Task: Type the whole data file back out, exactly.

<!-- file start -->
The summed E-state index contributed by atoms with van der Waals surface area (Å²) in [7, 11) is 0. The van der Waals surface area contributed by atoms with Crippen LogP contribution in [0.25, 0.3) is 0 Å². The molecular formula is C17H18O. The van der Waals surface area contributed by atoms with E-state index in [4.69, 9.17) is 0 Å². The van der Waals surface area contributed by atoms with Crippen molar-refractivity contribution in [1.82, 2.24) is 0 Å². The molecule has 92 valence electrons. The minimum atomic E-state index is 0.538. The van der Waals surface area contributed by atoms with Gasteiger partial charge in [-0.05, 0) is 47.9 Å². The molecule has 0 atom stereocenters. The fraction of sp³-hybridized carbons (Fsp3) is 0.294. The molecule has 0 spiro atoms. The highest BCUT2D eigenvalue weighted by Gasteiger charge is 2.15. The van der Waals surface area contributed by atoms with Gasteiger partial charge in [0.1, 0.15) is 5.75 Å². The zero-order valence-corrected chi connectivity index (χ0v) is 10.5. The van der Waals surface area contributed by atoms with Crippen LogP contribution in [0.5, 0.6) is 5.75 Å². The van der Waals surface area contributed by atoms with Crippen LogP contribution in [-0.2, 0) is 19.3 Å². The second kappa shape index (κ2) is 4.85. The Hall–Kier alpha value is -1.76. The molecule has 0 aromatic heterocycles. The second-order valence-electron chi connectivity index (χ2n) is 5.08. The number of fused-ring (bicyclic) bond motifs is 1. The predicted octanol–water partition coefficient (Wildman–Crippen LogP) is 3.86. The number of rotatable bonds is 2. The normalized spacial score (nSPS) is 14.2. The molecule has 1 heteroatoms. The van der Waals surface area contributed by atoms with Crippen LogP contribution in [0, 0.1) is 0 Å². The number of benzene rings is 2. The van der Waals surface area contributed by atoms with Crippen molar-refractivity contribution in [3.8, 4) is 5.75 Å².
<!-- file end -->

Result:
The summed E-state index contributed by atoms with van der Waals surface area (Å²) in [7, 11) is 0. The van der Waals surface area contributed by atoms with Crippen LogP contribution in [0.25, 0.3) is 0 Å². The molecular formula is C17H18O. The van der Waals surface area contributed by atoms with E-state index in [4.69, 9.17) is 0 Å². The van der Waals surface area contributed by atoms with Crippen molar-refractivity contribution in [1.82, 2.24) is 0 Å². The molecule has 92 valence electrons. The minimum atomic E-state index is 0.538. The van der Waals surface area contributed by atoms with Gasteiger partial charge in [-0.05, 0) is 47.9 Å². The molecule has 0 atom stereocenters. The fraction of sp³-hybridized carbons (Fsp3) is 0.294. The molecule has 0 spiro atoms. The highest BCUT2D eigenvalue weighted by Gasteiger charge is 2.15. The van der Waals surface area contributed by atoms with Gasteiger partial charge in [0.1, 0.15) is 5.75 Å². The zero-order valence-corrected chi connectivity index (χ0v) is 10.5. The van der Waals surface area contributed by atoms with Crippen LogP contribution in [0.5, 0.6) is 5.75 Å². The van der Waals surface area contributed by atoms with Crippen LogP contribution in [-0.2, 0) is 19.3 Å². The second kappa shape index (κ2) is 4.85. The Hall–Kier alpha value is -1.76. The molecule has 0 aromatic heterocycles. The second-order valence-electron chi connectivity index (χ2n) is 5.08. The number of fused-ring (bicyclic) bond motifs is 1. The predicted octanol–water partition coefficient (Wildman–Crippen LogP) is 3.86. The number of rotatable bonds is 2. The normalized spacial score (nSPS) is 14.2. The molecule has 1 heteroatoms. The van der Waals surface area contributed by atoms with Crippen LogP contribution in [0, 0.1) is 0 Å². The number of benzene rings is 2. The van der Waals surface area contributed by atoms with Crippen molar-refractivity contribution in [3.8, 4) is 5.75 Å².